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Respiratory Virus Shedding in a Cohort of On-Duty Healthcare Workers Undergoing Prospective Surveillance

Published online by Cambridge University Press:  02 January 2015

Jennifer C. Esbenshade
Affiliation:
Department of Pediatrics, Vanderbilt University School of Medicine, Nashville, Tennessee
Kathryn M. Edwards
Affiliation:
Department of Pediatrics, Vanderbilt University School of Medicine, Nashville, Tennessee
Adam J. Esbenshade
Affiliation:
Department of Pediatrics, Vanderbilt University School of Medicine, Nashville, Tennessee
Vanessa E. Rodriguez
Affiliation:
Vanderbilt University School of Medicine, Nashville, Tennessee
H. Keipp Talbot
Affiliation:
Department of Medicine, Vanderbilt University School of Medicine, Nashville, Tennessee
Marlon F. Joseph
Affiliation:
Vanderbilt University School of Medicine, Nashville, Tennessee
Samuel K. Nwosu
Affiliation:
Department of Biostatistics, Vanderbilt University, Nashville, Tennessee
James D. Chappell
Affiliation:
Department of Pathology, Microbiology, and Immunology, Vanderbilt University School of Medicine, Nashville, Tennessee
James E. Gern
Affiliation:
Departments of Pediatrics and Medicine, School of Medicine and Public Health, University of Wisconsin, Madison, Wisconsin
John V. Williams
Affiliation:
Department of Pediatrics, Vanderbilt University School of Medicine, Nashville, Tennessee Department of Pathology, Microbiology, and Immunology, Vanderbilt University School of Medicine, Nashville, Tennessee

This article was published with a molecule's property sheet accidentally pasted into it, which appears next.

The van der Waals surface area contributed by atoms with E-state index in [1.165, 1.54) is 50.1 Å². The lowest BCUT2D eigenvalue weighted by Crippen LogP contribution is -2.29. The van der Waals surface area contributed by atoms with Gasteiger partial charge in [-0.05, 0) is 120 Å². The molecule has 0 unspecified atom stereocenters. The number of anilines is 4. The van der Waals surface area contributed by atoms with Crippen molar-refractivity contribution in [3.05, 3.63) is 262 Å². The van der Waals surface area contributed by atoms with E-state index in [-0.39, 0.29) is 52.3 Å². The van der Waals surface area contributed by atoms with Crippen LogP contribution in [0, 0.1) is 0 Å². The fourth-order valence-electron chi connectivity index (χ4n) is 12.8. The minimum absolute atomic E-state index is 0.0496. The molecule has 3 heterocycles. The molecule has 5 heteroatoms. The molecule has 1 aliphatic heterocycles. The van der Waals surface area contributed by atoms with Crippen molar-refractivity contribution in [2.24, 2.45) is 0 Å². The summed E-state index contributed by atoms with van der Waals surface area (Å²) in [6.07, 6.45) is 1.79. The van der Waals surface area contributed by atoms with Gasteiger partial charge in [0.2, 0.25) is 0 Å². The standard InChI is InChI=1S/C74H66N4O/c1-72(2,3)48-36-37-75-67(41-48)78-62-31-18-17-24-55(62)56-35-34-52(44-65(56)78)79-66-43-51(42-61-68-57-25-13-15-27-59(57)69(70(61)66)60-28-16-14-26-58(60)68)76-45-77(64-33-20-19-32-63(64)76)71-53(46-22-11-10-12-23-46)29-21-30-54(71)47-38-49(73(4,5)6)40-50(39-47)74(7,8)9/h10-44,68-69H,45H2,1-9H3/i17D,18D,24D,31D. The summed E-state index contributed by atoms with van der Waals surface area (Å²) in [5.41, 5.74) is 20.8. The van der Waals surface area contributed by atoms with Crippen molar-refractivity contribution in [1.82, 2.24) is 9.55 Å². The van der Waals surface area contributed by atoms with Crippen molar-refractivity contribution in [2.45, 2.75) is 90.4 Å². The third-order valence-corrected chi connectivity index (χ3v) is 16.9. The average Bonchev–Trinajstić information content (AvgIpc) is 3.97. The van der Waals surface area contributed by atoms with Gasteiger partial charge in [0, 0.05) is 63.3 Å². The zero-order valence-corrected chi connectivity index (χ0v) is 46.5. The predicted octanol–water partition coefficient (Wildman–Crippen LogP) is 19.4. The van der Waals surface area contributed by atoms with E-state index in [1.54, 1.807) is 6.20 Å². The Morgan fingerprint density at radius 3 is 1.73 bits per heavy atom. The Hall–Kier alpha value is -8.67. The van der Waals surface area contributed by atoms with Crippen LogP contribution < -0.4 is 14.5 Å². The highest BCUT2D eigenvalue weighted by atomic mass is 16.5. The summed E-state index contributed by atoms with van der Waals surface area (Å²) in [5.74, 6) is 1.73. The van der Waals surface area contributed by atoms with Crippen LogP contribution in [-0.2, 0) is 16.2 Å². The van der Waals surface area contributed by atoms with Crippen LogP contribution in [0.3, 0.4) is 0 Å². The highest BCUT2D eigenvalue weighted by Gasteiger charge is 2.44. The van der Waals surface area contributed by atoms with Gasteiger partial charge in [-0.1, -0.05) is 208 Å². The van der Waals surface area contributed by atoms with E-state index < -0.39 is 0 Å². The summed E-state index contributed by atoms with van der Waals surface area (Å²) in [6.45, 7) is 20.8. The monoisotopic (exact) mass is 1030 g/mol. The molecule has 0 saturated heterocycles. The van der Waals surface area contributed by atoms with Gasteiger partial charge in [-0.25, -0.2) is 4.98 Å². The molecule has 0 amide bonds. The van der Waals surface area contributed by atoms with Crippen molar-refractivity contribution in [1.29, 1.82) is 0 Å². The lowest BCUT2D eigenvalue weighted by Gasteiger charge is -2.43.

Thomas R. Talbot
Affiliation:
Department of Medicine, Vanderbilt University School of Medicine, Nashville, Tennessee Department of Preventive Medicine, Vanderbilt University School of Medicine, Nashville, Tennessee
Corresponding
E-mail address:

Abstract

Background.

Healthcare-associated transmission of respiratory viruses is a concerning patient safety issue.

Design.

Surveillance for influenza virus among a cohort of healthcare workers (HCWs) was conducted in a tertiary care children's hospital from November 2009 through April 2010 using biweekly nasal swab specimen collection. If a subject reported respiratory symptoms, an additional specimen was collected. Specimens from ill HCWs and a randomly selected sample from asymptomatic subjects were tested for additional respiratory viruses by multiplex polymerase chain reaction (PCR).

Results.

A total of 1,404 nasal swab specimens were collected from 170 enrolled subjects. Influenza circulated at very low levels during the surveillance period, and 74.2% of subjects received influenza vaccination. Influenza virus was not detected in any specimen. Multiplex respiratory virus PCR analysis of all 119 specimens from symptomatic subjects and 200 specimens from asymptomatic subjects yielded a total of 42 positive specimens, including 7 (16.7%) in asymptomatic subjects. Viral shedding was associated with report of any symptom (odds ratio [OR], 13.06 [95% confidence interval, 5.45–31.28]; P< .0001) and younger age (OR, 0.96 [95% confidence interval, 0.92–0.99]; P = .023) when controlled for sex and occupation of physician or nurse. After the surveillance period, 46% of subjects reported working while ill with an influenza-like illness during the previous influenza season.

Conclusions.

In this cohort, HCWs working while ill was common, as was viral shedding among those with symptoms. Asymptomatic viral shedding was infrequent but did occur. HCWs should refrain from patient care duties while ill, and staffing contingencies should accommodate them.

Type
Original Article
Copyright
Copyright © The Society for Healthcare Epidemiology of America 2013

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